The purpose of our study was to determine accuracy of CT texture analysis (CTTA) for differentiating benign from malignant pulmonary nodules, and well-differentiated from poorly differentiated lung cancers, with histology as the standard of reference. In this IRB-Approved study, 175 adult patients (average age 66 ± 12 years; age range 27-89 years, male 82: female 93) who underwent a noncontrast chest CT examination prior to CT-guided biopsy of pulmonary nodules were included. There were 57 benign (24 tumors or tumor-like lesions; 33 inflammatory conditions) and 120 malignant (29 well-differentiated adenocarcinomas, 48 poorly differentiated adenocarcinomas, and 43 squamous cell carcinomas) diagnoses on pathology. CTTA was performed on the prebiopsy noncontrast CT images using a commercially available software (TexRAD limited, UK). The CTCA features analyzed included mean HU values, percent positive pixels (PPP), mean value of positive pixels (MPP), standard deviation (SD), normalized SD, skewness, kurtosis, and entropy. The ROC analyses showed that normalized SD [AUC: 0.63, (CI: 0.55-72), P = .003] had moderate accuracy for differentiating between benign and malignant lesions. For differentiating among well-differentiated and poorly differentiated tumors, the ROC analysis showed that except skewness all other parameters were statistically significant The AUC values of other CTTA parameters were: mean (AUC: 0.73-0.76, P = .001-< .0001). CT texture analyses can reliably predict well-and poorly differentiated lung malignancies. However, inflammatory lung lesions with tissue heterogeneity negatively affect the performance of CTTA when it comes to differentiation between benign and malignant pulmonary nodules.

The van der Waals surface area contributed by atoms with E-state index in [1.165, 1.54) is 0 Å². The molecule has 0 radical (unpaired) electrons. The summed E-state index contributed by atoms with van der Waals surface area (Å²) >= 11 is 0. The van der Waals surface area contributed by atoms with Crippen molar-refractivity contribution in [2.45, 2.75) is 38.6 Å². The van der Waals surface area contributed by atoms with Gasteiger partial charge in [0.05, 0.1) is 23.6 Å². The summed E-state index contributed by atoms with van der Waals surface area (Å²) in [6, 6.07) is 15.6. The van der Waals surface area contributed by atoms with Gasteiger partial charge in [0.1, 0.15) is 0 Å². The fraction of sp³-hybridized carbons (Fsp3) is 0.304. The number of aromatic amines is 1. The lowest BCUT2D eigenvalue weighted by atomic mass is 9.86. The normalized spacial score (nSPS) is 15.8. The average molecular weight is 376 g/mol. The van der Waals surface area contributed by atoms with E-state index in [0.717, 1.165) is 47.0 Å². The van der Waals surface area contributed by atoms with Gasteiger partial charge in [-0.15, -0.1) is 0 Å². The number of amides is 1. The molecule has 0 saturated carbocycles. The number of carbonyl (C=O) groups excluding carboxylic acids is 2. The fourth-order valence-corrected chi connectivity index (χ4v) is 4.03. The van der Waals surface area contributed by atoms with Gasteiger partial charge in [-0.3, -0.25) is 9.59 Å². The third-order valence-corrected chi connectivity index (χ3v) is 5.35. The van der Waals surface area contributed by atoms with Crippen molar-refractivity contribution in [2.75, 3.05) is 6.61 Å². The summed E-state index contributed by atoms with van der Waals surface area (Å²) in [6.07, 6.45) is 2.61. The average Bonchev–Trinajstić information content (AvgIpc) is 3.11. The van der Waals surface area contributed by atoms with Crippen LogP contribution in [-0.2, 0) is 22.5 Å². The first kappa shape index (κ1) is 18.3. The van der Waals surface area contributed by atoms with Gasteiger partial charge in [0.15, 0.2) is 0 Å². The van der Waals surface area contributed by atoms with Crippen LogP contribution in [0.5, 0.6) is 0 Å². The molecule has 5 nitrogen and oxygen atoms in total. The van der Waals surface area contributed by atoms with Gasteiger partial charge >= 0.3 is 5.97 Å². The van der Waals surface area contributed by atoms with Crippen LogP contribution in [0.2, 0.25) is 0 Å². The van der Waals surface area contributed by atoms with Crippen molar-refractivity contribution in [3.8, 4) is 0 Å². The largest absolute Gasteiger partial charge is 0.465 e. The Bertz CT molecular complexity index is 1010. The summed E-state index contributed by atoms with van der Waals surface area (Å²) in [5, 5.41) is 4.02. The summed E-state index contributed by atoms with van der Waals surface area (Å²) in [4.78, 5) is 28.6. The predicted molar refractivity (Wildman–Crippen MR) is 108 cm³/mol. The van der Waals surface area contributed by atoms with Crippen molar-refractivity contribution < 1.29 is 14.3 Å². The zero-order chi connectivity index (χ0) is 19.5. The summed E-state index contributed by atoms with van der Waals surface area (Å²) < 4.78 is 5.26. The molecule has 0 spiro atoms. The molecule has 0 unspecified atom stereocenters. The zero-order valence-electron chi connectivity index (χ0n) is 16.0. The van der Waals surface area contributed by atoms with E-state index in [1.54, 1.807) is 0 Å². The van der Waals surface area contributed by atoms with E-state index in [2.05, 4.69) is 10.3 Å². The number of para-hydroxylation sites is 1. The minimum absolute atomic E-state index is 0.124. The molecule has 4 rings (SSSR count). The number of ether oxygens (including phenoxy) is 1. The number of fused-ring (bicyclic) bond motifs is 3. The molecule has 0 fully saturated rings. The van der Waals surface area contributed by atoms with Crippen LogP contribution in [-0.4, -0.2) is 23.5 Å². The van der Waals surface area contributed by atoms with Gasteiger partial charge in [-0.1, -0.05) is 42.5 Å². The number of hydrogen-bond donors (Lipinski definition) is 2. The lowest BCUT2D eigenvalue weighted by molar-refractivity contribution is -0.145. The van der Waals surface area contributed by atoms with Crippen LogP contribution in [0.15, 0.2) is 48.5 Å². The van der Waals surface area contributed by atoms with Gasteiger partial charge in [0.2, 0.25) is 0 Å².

- benign and malignant lung nodules
- CT texture analysis
- lung biopsy
- well-and poorly differentiated lung malignancies
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